Understanding the tax penalty regime
TTCS Virtual Sharing Session on Indirect Tax

20 November 2023

EVERY taxpayer has an obligation to comply with the tax laws and any infringement will be an offence, which will lead to penalties, fines and, possibly, imprisonment. There are two types of penalties: mandatory penalties and discretionary penalties.

Mandatory penalties

Mandatory penalties will be automatically imposed through the Inland Revenue Board’s (IRB) internal system. Common examples are late payment penalties for tax due, late payment of withholding taxes, underestimation of advance taxes, revision of tax computation within six months of submission, etc.

These penalties will be automatically triggered upon the expiry of the deadline and this is usually 30 days or one month from the due date. Clearly, when dealing with this category of penalties, there is no room for doubt that the taxpayer has defaulted in meeting the required deadline.

In practice, if the taxpayer can show extenuating circumstances which led to missing the deadline, the IRB has been magnanimous in either waiving or reducing the penalties in exercising its discretion.

An example would be where the taxpayer has submitted the payment before the due date, but the funds remitted are rejected by the bank due to certain banking anomalies. Subsequently, these amounts are made good by the taxpayer within a short period of the default, and the IRB is kind enough to waive the penalties. This is possible if the taxpayer takes immediate action to rectify the situation, which indicates his genuine intention to pay the tax on time.

Discretionary penalties

This is the type of situation where the taxpayer in the eyes of the IRB has defaulted by providing incorrect information, incorrect returns or failed to submit tax returns on time. It is not clear cut in such circumstances the taxpayer has failed to meet the obligations and the penalties are not fixed and can include a range of rates.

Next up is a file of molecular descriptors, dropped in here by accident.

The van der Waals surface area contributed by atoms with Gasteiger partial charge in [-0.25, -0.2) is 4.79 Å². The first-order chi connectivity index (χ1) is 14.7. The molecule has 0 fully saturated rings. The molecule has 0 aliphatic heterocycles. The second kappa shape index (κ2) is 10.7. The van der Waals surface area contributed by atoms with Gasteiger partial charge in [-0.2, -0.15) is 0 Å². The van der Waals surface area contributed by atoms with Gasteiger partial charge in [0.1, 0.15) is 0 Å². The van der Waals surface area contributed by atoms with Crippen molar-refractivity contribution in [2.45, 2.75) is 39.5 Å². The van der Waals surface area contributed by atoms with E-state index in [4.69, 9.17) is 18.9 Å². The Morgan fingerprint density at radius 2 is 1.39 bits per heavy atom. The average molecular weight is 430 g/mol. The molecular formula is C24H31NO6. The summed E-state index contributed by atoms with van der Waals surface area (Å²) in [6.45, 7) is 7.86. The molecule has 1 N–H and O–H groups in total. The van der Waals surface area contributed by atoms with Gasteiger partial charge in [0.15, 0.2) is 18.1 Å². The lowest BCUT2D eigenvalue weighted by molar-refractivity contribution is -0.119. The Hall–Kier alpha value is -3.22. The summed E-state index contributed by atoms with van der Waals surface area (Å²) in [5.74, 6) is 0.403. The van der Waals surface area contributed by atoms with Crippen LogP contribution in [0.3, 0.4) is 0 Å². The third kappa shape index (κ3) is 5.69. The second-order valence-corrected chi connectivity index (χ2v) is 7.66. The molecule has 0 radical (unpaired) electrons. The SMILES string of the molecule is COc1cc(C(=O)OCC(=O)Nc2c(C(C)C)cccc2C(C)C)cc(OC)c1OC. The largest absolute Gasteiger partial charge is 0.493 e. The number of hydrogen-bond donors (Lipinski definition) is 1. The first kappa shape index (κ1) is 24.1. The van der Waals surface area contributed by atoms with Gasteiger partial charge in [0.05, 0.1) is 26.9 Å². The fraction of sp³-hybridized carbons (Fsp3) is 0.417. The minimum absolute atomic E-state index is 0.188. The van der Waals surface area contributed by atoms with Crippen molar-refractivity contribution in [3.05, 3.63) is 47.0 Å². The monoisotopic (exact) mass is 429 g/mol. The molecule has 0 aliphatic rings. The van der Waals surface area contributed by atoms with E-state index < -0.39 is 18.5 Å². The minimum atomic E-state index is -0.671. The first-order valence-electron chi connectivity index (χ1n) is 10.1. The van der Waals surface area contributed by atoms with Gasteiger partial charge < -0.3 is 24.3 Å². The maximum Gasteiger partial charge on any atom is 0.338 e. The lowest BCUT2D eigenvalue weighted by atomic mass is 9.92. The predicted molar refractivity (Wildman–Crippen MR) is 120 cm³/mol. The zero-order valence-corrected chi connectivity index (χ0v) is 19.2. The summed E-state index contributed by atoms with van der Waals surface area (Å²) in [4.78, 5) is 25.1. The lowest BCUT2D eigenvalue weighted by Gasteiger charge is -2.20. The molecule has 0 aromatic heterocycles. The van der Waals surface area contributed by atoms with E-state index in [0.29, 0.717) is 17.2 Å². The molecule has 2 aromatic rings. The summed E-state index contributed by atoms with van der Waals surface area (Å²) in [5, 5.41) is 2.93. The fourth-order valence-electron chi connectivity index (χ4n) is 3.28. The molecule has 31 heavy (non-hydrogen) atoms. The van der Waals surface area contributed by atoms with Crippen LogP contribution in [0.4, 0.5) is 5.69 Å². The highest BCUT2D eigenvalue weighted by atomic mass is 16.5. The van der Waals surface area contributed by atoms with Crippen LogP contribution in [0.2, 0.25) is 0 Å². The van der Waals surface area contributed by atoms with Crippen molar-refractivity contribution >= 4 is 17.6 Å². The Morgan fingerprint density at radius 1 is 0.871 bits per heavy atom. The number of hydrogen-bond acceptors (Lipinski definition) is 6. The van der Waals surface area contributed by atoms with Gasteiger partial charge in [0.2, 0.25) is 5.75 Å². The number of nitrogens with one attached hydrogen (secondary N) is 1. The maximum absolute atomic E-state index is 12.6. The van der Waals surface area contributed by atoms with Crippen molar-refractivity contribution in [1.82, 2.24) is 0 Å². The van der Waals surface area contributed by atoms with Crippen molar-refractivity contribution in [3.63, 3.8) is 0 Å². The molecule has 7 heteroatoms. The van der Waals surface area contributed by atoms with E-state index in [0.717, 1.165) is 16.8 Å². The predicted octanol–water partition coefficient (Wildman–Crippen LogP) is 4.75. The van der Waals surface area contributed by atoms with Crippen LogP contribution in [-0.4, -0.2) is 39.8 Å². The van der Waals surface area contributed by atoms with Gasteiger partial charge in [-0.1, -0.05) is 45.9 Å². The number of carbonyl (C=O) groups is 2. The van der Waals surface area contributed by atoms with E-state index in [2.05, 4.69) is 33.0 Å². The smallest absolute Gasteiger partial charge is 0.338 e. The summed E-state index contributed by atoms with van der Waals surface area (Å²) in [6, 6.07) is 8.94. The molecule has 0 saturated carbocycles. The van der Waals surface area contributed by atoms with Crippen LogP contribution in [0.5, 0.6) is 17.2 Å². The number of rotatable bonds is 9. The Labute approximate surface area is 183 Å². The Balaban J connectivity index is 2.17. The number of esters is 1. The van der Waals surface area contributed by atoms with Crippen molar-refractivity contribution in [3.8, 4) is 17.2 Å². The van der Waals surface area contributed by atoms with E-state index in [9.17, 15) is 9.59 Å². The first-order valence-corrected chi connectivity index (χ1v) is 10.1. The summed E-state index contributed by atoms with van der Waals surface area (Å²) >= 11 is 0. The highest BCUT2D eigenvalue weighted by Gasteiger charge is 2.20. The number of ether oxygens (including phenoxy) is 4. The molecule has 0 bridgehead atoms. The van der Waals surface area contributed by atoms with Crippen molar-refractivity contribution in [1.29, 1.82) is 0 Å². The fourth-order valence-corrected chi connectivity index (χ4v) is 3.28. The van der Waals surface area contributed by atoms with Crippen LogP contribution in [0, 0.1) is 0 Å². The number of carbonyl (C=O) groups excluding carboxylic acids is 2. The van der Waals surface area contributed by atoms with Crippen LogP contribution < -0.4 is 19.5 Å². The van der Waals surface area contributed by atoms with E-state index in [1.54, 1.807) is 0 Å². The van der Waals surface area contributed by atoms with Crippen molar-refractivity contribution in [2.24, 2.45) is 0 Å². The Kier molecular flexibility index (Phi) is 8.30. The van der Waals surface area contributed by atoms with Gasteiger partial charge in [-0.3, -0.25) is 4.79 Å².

For example, failure to furnish tax returns can trigger a penalty between RM2,000 and RM20,000, or imprisonment not exceeding six months, or both. Where there is no prosecution, the penalty could increase to 300% of the tax payable. Submitting an incorrect return or providing incorrect information or omitting or understating income can trigger a penalty between RM1,000 and RM10,000 and a special penalty of 200% of the tax undercharged.

When are discretionary penalties imposed?

The most common instances where discretionary penalties arise would be from tax audits and investigations. Although the penalties imposed here should be discretionary, in practice, penalties appear to be automatically imposed on any adjustments.

In such circumstances, the taxpayers should examine their position and be prepared to engage with the IRB on the imposition of the penalties.

When it comes to penalties imposed due to submission of incorrect returns, incorrect information or understating income, the law provides protection to the taxpayer in the event the matter is taken to court to prove that the position taken by the taxpayer was done on good faith. Effectively, it means that if the taxpayer has filed tax returns with complete disclosure of information and on time and cooperated with the tax audit or investigation officials, the defense of good faith is a good one.

Added to this, the taxpayer should be able to show that his interpretation of the law is justifiable based on facts and existing legislation and case laws. The test applied here should be one of a reasonable person. If the taxpayer has sought the views of a qualified professional, then he has added grounds to support his argument of good faith.

Now the IRB has accepted in its latest audit framework that where a difference of opinion is purely due to an interpretational matter, then penalties will not kick in.

Taxpayers should engage with the IRB in cases where in the course of settlement they are willing to accept the IRB’s position on a grey area relating to the interpretation of the law to request for the penalty to be waived. In such circumstances, the IRB should accommodate genuine taxpayers and refrain from imposing penalties.

This article is contributed by Thannees Tax Consulting Services Sdn Bhd managing director SM Thanneermalai (

This article was originally published on the Sun daily.

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